‘The Secret World of Arrietty’ has a fairytale in its music
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American audiences will first hear the music of French composer Cécile Corbel in ‘The Secret World of Arrietty,’ the latest fairy tale from Studio Ghibli. Yet the story of how Japan’s revered animation house plucked the harpist from near-obscurity is one ripe for motion-picture folklore itself.
Corbel packed her music with a letter and mailed the package on an inter-continental journey to Ghibli headquarters and awaited a response that she knew likely wouldn’t come. ‘I wrote a letter to the head producers over there and I was not expecting much,’ said Corbel, who spoke to Pop & Hiss via a translator. The artist has released multiple albums in her native country, and said she was drawn to the works of Studio Ghibli -- ‘Ponyo’ and ‘Howl’s Moving Castle,’ among them -- for the way in which they blend ecological themes with fanciful storytelling that pulls from ancient, mythical beliefs.
‘I sent them my latest album as a sort of a fan thing,’ she said. ‘I never thought I’d be working for the studio. I truly expected nothing in return.’
What’s more, the composer continued to be surprised at how the music remained untouched as the film was released around the globe. ‘The Secret World of Arrietty’ opens in the U.S. Friday, brought to these shores courtesy of Walt Disney Studios. The latter added a song from Bridgit Mendler, the Disney Channel star who is the U.S. voice of Arrietty, but the new song appears in the credits and doesn’t supplant any of Corbel’s more delicate, airy work.
‘We talked about Bridgit resinging one of the songs but we ultimately decided that wasn’t that good of an idea,’ said veteran producer Frank Marshall, who also had a production credit on the English-language edition of ‘Ponyo.’ ‘Cécile’s songs are so unique and we wanted to keep the film as it was. We’ve done two of these now and we’ve very respectful of what Ghibli has created. Our job is to tweak it a bit for the North American audience, but the music is so universal that it works wonderfully in the film.’
Corbel’s harp work draws on Celtic and folk traditions, and it gives ‘The Secret World of Arrietty,’ the directorial debut of Hiromasa Yonebayashi, a far more subtle backdrop than the traditional orchestral score. It’s also very exact and tiny, reflecting the world of the film, which is based on “The Borrowers,” Mary Norton’s 1952 children’s book about the minuscule people who live in the nooks and crannies of big people’s homes.
‘When I first saw the movie I was kind of surprised,’ Marshall said of the music. ‘It’s so unusual for the movie. It’s not Japanese instruments, yet it completely works because this world that we’re watching could be anywhere.’
Corbel said she received a letter back from director and Studio Ghibli co-founder Hayao Miyazaki, who co-wrote the Japanese screenplay for the film. He asked Corbel to write one song, the theme for the film’s main character of Arrietty. Upon enthusiastically accepting her assignment, she was given a series of sketches for the film, as well as character and plot summaries in the form of short poems. One song soon turned into 20.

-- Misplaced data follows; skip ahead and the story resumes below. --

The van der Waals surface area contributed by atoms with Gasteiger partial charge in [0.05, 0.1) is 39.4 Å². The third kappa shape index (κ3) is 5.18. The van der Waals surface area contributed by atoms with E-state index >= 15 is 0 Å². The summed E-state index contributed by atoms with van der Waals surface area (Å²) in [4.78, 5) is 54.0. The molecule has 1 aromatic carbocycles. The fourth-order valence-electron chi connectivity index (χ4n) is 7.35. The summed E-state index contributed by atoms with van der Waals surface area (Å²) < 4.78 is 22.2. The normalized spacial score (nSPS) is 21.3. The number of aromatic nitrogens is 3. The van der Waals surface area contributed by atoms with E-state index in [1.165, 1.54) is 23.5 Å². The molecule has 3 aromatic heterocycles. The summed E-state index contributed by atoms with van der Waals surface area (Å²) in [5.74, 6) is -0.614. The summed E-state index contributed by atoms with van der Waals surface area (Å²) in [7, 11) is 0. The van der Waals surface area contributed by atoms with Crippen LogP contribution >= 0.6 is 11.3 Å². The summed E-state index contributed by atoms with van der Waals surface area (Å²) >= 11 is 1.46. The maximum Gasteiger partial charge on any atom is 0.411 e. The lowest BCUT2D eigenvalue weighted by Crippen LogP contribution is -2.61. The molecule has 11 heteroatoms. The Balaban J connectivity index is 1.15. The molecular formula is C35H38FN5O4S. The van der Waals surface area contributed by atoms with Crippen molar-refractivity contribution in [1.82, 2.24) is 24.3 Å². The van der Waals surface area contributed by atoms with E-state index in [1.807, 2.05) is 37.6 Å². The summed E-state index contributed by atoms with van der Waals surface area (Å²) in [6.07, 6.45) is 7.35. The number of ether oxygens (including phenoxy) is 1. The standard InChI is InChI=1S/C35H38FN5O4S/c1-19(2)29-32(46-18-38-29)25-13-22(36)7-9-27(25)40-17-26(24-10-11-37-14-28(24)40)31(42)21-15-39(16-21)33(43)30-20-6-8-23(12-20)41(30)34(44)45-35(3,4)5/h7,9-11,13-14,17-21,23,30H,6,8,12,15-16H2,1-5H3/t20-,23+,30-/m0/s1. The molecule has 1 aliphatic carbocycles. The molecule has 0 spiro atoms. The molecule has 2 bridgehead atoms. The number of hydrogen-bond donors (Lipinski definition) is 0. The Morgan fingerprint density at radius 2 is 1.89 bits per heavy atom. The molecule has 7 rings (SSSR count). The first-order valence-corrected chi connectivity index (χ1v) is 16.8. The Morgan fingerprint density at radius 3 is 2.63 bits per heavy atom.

‘They sent a lot of their intentions in the form of poems, small poems, just a few lines,’ Corbel said. ‘They wanted me to write one song for each of the poems. Each of the poems was relating to one particular part of the movie. The creative process was really free. I just had to feel out the emotions that were described in the poems.’
Corbel, being a student of the studio, knew the opportunity was a rare one. In addition to having to overcome a language barrier, she was well aware of the fact that Studio Ghibli regularly turns to Japanese composer Joe Hisaishi for its films. She had to resist the urge to over-think her good fortune.
‘One of the hardest things was to stick to what they liked in my music and not try to make it film music,’ she said. ‘I wanted to remain very simple and subtle in the arrangements. They didn’t want it to have orchestral music, which they had in many other Ghibli movies. They wanted something more acoustic.’
A chase scene, in particular, gave Corbel plenty to stress over. Much of her music is warm, marked by vocals that are celestial and enchanting, and create a lush, pastoral setting that invites an intimacy between screen and moviegoer. For scenes in which a quicker tempo was needed, Corbel infused her classical stylings with upbeat hand percussion.
‘When they wanted something frightening and fun, those are two words that don’t always fit with my music,’ Corbel said. ‘It was hard to reach feelings that are not necessarily in my own music.’
Helping both her and the film, she believed, was the fact that the score and animation were done concurrently. ‘The basic idea from Ghibli was to have all the emotion and feelings already inside the music, and then you bring that to the movie,’ she said.
With the Disney connection, Marshall resisted, at least until the final moments of the interview, of comparing Corbel’s story to any wish-upon-a-star magic. ‘Dreams do come true, but Ghibli ultimately had to have the guts to take this chance,’ he said. ‘They have a wonderful vision about the films they make and she just clicked with them. It’s a really cool thing that something like this can still happen.’
-- Todd Martens